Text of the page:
Gammon is the name for pork which has been cured by salting or brining – it can also be smoked. Meat was traditionally salted and smoked to make it last longer, but with the advent of refrigeration, this is no longer necessary. However, since salt and smoke impart additional flavour, the curing process has continued. Essentially, the difference between gammon and ham, is that ham is cured and ready to eat, whereas gammon is cured, but requires cooking before eating. Gammon, like the word ham, comes from the French jambon, which in turn comes from the Late Latin word gamba, meaning leg (note the shape of Spanish gambas, the next time you eat tapas).
Gammon is often more expensive than uncooked pork, but gammon knuckles are relatively unpopular and can be had cheap from a good butcher. Mine sells them for about £3.60, regardless of size. I’d intended to buy a smoked knuckle, but the unsmoked were double the size (about 2Kg), so I changed my mind. It’s customary to soak gammon overnight before cooking to remove some of the salt. When cooking gammon, it’s highly unlikely that you will require any additional salt.
Gammon with Navy Beans recipe (serves 4):
1 gammon knuckle (soaked overnight)
1 pig trotter (cut in two)
250g dried navy beans (soaked overnight) or a tin of the same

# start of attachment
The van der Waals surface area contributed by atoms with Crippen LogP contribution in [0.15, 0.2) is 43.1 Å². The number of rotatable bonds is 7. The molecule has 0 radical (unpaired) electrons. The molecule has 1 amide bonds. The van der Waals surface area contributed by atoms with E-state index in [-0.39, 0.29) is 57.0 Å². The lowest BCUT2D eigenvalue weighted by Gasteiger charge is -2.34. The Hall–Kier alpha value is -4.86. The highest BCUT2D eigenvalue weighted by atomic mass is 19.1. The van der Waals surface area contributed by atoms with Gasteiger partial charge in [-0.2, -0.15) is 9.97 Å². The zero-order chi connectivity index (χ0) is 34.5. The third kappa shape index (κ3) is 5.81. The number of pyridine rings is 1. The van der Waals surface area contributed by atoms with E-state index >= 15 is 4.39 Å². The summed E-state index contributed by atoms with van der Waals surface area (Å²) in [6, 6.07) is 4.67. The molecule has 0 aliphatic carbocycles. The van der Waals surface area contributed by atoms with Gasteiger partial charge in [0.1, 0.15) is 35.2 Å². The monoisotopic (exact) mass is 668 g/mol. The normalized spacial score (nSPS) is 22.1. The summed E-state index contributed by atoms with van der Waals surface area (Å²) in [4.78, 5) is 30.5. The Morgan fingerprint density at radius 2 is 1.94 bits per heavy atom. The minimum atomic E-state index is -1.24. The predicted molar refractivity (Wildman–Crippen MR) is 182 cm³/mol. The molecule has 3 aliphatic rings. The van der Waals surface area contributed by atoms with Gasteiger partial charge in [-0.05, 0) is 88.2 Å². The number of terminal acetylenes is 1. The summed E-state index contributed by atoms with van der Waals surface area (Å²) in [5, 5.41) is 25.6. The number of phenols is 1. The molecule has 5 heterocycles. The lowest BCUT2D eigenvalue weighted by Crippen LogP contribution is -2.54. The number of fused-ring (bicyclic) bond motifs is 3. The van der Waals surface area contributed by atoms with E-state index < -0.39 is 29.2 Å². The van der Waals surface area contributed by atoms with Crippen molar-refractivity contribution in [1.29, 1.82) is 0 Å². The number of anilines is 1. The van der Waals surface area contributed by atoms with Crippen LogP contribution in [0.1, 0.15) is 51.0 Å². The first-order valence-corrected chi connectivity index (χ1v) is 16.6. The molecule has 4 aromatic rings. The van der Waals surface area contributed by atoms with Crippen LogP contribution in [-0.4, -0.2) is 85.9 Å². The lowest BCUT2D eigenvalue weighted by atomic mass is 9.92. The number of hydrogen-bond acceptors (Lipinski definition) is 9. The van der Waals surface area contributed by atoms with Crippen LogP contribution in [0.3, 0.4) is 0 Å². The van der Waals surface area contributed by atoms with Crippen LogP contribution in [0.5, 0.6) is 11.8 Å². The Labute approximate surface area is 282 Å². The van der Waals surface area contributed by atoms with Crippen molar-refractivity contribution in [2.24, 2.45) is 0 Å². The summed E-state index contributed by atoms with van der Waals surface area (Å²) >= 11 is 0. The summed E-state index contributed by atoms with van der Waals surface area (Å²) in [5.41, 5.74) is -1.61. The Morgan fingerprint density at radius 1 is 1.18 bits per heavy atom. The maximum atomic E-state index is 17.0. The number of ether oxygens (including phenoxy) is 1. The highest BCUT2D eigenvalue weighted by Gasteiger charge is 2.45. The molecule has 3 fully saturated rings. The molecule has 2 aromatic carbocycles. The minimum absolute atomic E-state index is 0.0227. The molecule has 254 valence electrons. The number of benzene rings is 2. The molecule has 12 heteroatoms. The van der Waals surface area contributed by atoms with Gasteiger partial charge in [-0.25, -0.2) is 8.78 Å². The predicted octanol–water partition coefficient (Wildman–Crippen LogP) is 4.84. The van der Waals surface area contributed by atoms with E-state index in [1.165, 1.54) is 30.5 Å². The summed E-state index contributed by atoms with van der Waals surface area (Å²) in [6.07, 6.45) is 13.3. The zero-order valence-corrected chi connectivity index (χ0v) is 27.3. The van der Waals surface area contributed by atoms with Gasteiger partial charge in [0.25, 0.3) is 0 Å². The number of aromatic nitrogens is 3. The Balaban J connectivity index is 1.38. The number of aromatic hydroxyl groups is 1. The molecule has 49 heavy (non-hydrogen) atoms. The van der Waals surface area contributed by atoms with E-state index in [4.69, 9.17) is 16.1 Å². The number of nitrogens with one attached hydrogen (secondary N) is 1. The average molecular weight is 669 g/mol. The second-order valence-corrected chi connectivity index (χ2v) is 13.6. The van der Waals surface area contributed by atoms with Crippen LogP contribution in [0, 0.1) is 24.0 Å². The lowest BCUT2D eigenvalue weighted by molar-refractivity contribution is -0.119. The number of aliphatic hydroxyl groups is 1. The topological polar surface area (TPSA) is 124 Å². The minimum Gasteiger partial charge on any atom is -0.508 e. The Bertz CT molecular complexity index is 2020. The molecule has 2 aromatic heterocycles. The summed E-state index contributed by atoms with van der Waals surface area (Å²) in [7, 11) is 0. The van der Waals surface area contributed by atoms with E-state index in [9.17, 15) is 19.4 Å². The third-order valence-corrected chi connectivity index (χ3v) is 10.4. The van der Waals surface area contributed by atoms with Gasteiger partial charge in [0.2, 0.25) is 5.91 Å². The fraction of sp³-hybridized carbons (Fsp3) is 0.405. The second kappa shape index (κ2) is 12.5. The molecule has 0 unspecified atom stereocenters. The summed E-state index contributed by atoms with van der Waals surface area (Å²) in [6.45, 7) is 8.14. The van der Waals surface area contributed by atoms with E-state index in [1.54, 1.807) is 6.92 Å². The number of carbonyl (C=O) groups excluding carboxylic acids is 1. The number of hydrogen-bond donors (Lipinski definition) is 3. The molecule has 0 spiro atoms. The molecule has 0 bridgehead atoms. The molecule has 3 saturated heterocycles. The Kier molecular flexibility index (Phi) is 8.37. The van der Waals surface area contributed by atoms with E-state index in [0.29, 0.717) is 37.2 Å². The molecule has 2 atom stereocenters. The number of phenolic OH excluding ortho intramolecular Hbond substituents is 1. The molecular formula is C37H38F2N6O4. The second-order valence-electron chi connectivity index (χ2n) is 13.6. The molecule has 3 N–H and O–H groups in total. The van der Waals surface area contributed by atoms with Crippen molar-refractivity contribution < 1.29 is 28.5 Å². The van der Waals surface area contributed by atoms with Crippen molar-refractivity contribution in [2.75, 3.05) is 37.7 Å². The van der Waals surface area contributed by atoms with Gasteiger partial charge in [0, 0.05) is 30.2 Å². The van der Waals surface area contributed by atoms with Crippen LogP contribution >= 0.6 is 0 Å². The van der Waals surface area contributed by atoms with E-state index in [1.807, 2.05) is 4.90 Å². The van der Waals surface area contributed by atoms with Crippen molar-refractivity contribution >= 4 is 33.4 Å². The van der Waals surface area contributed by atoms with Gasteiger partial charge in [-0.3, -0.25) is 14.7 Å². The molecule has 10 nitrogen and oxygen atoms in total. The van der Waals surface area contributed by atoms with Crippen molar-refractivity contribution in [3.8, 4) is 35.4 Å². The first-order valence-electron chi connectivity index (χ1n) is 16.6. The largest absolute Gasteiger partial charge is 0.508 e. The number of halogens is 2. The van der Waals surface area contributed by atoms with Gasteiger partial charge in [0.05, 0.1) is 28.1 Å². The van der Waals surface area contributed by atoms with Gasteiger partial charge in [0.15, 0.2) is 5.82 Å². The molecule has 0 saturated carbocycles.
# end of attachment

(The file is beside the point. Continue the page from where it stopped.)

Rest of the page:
2 large onions (chopped)
6 pieces of garlic (peeled and bruised)
6 pieces of garlic (finely chopped)
2 sticks of celery (chopped)
2 carrots (chopped)
a few sprigs of thyme
10 black peppercorns
1 teaspoonful smoked pimentón picante de la vera
1 teaspoonful smoked pimentón dulce de la vera
3 bay leaves
red wine vinegar
2 pints water
Extra virgin olive oil (for frying)
Soak the gammon and the beans overnight before cooking.
In a large cast iron casserole, fry one of the onions (save the other for later) until it goes translucent, then stir in the celery, carrot and bruised garlic (the chopped garlic goes in later too).
Add the gammon and a pig’s trotter.
I got the butcher to chop my trotter in half.
The beans go in now too, along with the peppercorns, thyme and bay leaves. If using canned beans, it might be best to add them later – at the cooked gammon chopping up stage.
Pour on two pints of water, bring to a simmer, put the lid on and cook gently for three hours, or until the gammon is quite tender and falling off the bone.
Remove the gammon and trotter, allow them to cool a little and skim off any fat and scum from the cooking liquid.
When cool enough to handle, remove the meat from the knuckle and trotter, chop it up and return it to the pot. You can use the gammon bone, skin and trotter for making stock – it’s surprising how much gelatine it will still contain. I put mine into a pressure cooker with stock vegetables, herbs, seasoning and water and got 3 pints of solid jelly stock (when cooled).
Let the ham and beans bubble away gently for another hour. Check the seasoning before serving with fresh sourdough bread or toast rubbed with raw garlic.